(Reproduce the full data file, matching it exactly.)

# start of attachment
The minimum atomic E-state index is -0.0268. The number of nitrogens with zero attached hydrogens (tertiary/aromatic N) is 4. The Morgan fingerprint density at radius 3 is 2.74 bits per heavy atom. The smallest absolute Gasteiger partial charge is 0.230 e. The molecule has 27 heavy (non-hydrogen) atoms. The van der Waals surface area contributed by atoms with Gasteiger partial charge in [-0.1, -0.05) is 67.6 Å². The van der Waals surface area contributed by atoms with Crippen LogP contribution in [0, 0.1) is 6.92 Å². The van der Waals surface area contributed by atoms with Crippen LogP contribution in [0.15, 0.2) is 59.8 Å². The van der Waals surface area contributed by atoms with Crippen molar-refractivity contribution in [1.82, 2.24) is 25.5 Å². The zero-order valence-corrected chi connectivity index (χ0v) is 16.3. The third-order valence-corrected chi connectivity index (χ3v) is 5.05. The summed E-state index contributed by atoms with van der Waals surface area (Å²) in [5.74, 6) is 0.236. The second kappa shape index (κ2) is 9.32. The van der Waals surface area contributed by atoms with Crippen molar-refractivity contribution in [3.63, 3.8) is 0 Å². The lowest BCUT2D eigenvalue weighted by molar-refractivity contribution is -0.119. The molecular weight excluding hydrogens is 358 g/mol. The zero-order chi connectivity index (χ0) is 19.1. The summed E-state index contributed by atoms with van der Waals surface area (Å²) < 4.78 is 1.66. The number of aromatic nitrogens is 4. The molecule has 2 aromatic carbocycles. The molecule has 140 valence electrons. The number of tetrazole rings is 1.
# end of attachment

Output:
The minimum atomic E-state index is -0.0268. The number of nitrogens with zero attached hydrogens (tertiary/aromatic N) is 4. The Morgan fingerprint density at radius 3 is 2.74 bits per heavy atom. The smallest absolute Gasteiger partial charge is 0.230 e. The molecule has 27 heavy (non-hydrogen) atoms. The van der Waals surface area contributed by atoms with Gasteiger partial charge in [-0.1, -0.05) is 67.6 Å². The van der Waals surface area contributed by atoms with Crippen LogP contribution in [0, 0.1) is 6.92 Å². The van der Waals surface area contributed by atoms with Crippen LogP contribution in [0.15, 0.2) is 59.8 Å². The van der Waals surface area contributed by atoms with Crippen molar-refractivity contribution in [1.82, 2.24) is 25.5 Å². The zero-order valence-corrected chi connectivity index (χ0v) is 16.3. The third-order valence-corrected chi connectivity index (χ3v) is 5.05. The summed E-state index contributed by atoms with van der Waals surface area (Å²) in [5.74, 6) is 0.236. The second kappa shape index (κ2) is 9.32. The van der Waals surface area contributed by atoms with Crippen molar-refractivity contribution in [3.63, 3.8) is 0 Å². The lowest BCUT2D eigenvalue weighted by molar-refractivity contribution is -0.119. The molecular weight excluding hydrogens is 358 g/mol. The zero-order chi connectivity index (χ0) is 19.1. The summed E-state index contributed by atoms with van der Waals surface area (Å²) < 4.78 is 1.66. The number of aromatic nitrogens is 4. The molecule has 2 aromatic carbocycles. The molecule has 140 valence electrons. The number of tetrazole rings is 1.